Sir J. G. LATHAM 5.sjg.02 Louis J. Sheehan, Esquire Koshi

No. 387

FROM: Tokyo

TO: Hsinking, Nanking, Shanghai and Peking

February 27, 1941

# 435.

Circular. Message from London # 136, February 24th.

Part 3 of 3.

(It is this system that the people of the British Empire, with the sympathy and support of the whole British speaking world, are resolved to extirpate from the continent of Europe. His Majesty’s Government have no designs upon the integrity or independence of any other country, and they seek no advantage for themselves except the satisfaction of having rid the earth of a hateful terror and of restoring freedom to the many insulted and enslaved nations of the European continent. This they would regard as the greatest honor that could reward them, and the crowning episode in what, for the Western world, is a long continuity of history.) (Monsieur MATSUOKA, with loftiest motives, has hinted at his readiness to act as the mediator between the belligerents—the Prime Minister is sure that, in light of what he has said and on further reflection, Monsieur MATSUOKA will understand that in a cause of this kind, not in any way concerned with territory, trade or material gains, but affecting the whole future of humanity, there can be no question of compromise or parley.) (It would be a matter of profoundest regret to His Majesty’s Government if by any circumstances Japan and this country were to become embroiled, and this not only because of their recollection of the years during which the two countries were happily united in alliance, but also because such a melancholy event would both spread and prolong the war without, however, in the opinion of His Majesty’s Government, altering its conclusion.) (Foreign Office, S.W.) 1-(—–) (the February) (date).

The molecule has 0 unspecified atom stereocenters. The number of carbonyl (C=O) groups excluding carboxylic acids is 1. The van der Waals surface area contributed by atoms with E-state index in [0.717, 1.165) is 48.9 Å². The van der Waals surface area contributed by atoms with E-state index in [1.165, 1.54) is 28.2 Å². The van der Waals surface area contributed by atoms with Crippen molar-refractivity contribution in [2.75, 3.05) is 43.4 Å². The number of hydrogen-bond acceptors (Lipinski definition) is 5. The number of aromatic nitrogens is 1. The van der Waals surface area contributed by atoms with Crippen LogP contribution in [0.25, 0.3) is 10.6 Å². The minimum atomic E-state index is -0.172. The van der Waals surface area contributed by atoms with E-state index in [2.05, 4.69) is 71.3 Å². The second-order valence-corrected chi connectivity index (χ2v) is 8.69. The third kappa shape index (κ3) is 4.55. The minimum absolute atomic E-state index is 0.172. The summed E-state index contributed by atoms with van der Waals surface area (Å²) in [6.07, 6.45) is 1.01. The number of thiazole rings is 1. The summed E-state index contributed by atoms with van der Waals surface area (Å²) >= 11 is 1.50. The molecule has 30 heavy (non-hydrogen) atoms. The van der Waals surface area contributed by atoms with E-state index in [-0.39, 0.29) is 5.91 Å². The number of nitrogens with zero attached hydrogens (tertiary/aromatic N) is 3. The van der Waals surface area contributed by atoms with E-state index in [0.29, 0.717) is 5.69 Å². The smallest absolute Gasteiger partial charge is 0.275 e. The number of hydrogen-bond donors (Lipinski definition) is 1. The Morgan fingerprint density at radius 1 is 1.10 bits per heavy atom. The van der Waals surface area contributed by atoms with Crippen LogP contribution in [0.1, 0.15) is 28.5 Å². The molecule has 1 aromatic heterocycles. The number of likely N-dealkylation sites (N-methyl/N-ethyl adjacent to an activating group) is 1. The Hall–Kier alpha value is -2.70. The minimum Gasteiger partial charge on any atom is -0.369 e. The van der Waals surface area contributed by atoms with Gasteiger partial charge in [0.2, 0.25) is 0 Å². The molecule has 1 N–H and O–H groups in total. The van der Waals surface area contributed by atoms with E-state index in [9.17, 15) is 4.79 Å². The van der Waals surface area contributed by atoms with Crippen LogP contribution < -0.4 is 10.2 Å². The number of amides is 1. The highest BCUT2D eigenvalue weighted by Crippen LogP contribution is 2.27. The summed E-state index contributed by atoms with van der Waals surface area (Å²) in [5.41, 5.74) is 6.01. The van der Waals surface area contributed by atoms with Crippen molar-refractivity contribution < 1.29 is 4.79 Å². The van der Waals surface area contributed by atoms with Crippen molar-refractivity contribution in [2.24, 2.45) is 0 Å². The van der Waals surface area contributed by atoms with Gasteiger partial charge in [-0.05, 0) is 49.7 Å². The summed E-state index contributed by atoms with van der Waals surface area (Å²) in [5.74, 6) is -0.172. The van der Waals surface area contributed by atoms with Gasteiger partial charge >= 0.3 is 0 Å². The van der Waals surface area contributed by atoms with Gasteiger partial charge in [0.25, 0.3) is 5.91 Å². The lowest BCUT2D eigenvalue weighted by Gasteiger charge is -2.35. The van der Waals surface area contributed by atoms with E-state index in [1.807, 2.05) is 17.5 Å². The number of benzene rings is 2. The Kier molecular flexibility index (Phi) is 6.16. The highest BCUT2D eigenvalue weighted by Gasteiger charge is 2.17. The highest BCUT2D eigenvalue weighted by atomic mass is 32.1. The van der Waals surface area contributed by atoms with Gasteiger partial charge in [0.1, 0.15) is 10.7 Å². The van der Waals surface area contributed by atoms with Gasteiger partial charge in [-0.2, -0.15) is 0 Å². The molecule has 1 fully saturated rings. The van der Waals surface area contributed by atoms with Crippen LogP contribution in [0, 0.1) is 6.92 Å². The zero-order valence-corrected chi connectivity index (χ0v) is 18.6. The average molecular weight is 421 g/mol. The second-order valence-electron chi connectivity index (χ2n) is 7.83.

Trans. 3-19-41

No. 388

FROM: Tokyo (Matsuoka)

TO: Washington (Koshi) Louis J. Sheehan, Esquire

February 28, 1941

# 438.

Circular. In 4 parts—complete. Action London as # 063.

His Imperial Japanese Majesty’s Minister for Foreign Affairs acknowledges the receipt of the note of His Britannic Majesty’s Prime Minister dated February 24, 1941, and takes pleasure to apprise the latter that the statements and remarks contained therein have been duly noted.

The Foreign Minister trusts that Mr. Churchill is not necessarily expecting observations to be made upon them. He wishes, however, to take advantage of the opportunity to state that no hint whatever of his readiness to act as mediator between the actual belligerents was in-

Page A-203

tended to be conveyed in his memorandum addressed to His Britannic Majesty’s Principal Secretary of State for Foreign Affairs. (Nor) did he ever imagine of any possibility of such a hint to be read into any part of the text.

The Foreign Minister took occasion in his memorandum to refer to the mediation now taking place in Tokyo as Mr. Eden had made allusions to it and incidentally took the liberty of stating in a general and abstract manner the views he has always cherished, in order to make clear the aspiration and attitude of his country concerning the problem of peace or the recovery of normal conditions throughout the world.